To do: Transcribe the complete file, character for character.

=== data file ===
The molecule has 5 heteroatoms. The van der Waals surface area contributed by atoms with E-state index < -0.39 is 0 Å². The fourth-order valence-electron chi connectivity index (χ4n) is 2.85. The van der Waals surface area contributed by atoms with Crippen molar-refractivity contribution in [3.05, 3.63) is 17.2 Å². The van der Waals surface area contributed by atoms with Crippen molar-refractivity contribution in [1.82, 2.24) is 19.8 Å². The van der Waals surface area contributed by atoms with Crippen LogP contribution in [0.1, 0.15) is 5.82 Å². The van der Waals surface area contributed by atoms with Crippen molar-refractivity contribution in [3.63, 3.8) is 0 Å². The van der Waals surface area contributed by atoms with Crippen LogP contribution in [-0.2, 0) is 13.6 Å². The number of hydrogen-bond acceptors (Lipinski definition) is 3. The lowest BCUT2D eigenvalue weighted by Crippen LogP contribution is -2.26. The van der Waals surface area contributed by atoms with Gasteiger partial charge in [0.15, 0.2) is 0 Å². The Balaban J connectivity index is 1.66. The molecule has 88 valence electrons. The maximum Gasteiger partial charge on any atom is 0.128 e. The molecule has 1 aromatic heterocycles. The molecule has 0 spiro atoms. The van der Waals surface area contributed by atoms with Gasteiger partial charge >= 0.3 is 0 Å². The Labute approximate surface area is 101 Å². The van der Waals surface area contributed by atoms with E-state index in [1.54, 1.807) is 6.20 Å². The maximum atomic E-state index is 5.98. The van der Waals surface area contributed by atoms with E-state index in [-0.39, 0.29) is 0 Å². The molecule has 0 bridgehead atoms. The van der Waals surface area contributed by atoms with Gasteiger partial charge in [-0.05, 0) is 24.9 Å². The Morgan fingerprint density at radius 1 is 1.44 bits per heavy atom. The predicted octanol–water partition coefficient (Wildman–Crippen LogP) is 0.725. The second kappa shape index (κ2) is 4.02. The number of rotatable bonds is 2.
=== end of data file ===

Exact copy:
The molecule has 5 heteroatoms. The van der Waals surface area contributed by atoms with E-state index < -0.39 is 0 Å². The fourth-order valence-electron chi connectivity index (χ4n) is 2.85. The van der Waals surface area contributed by atoms with Crippen molar-refractivity contribution in [3.05, 3.63) is 17.2 Å². The van der Waals surface area contributed by atoms with Crippen molar-refractivity contribution in [1.82, 2.24) is 19.8 Å². The van der Waals surface area contributed by atoms with Crippen LogP contribution in [0.1, 0.15) is 5.82 Å². The van der Waals surface area contributed by atoms with Crippen molar-refractivity contribution in [3.63, 3.8) is 0 Å². The van der Waals surface area contributed by atoms with Crippen LogP contribution in [-0.2, 0) is 13.6 Å². The number of hydrogen-bond acceptors (Lipinski definition) is 3. The lowest BCUT2D eigenvalue weighted by Crippen LogP contribution is -2.26. The van der Waals surface area contributed by atoms with Gasteiger partial charge in [0.15, 0.2) is 0 Å². The Balaban J connectivity index is 1.66. The molecule has 88 valence electrons. The maximum Gasteiger partial charge on any atom is 0.128 e. The molecule has 1 aromatic heterocycles. The molecule has 0 spiro atoms. The van der Waals surface area contributed by atoms with Gasteiger partial charge >= 0.3 is 0 Å². The Labute approximate surface area is 101 Å². The van der Waals surface area contributed by atoms with E-state index in [1.54, 1.807) is 6.20 Å². The maximum atomic E-state index is 5.98. The van der Waals surface area contributed by atoms with E-state index in [-0.39, 0.29) is 0 Å². The molecule has 0 bridgehead atoms. The van der Waals surface area contributed by atoms with Gasteiger partial charge in [-0.05, 0) is 24.9 Å². The Morgan fingerprint density at radius 1 is 1.44 bits per heavy atom. The predicted octanol–water partition coefficient (Wildman–Crippen LogP) is 0.725. The second kappa shape index (κ2) is 4.02. The number of rotatable bonds is 2.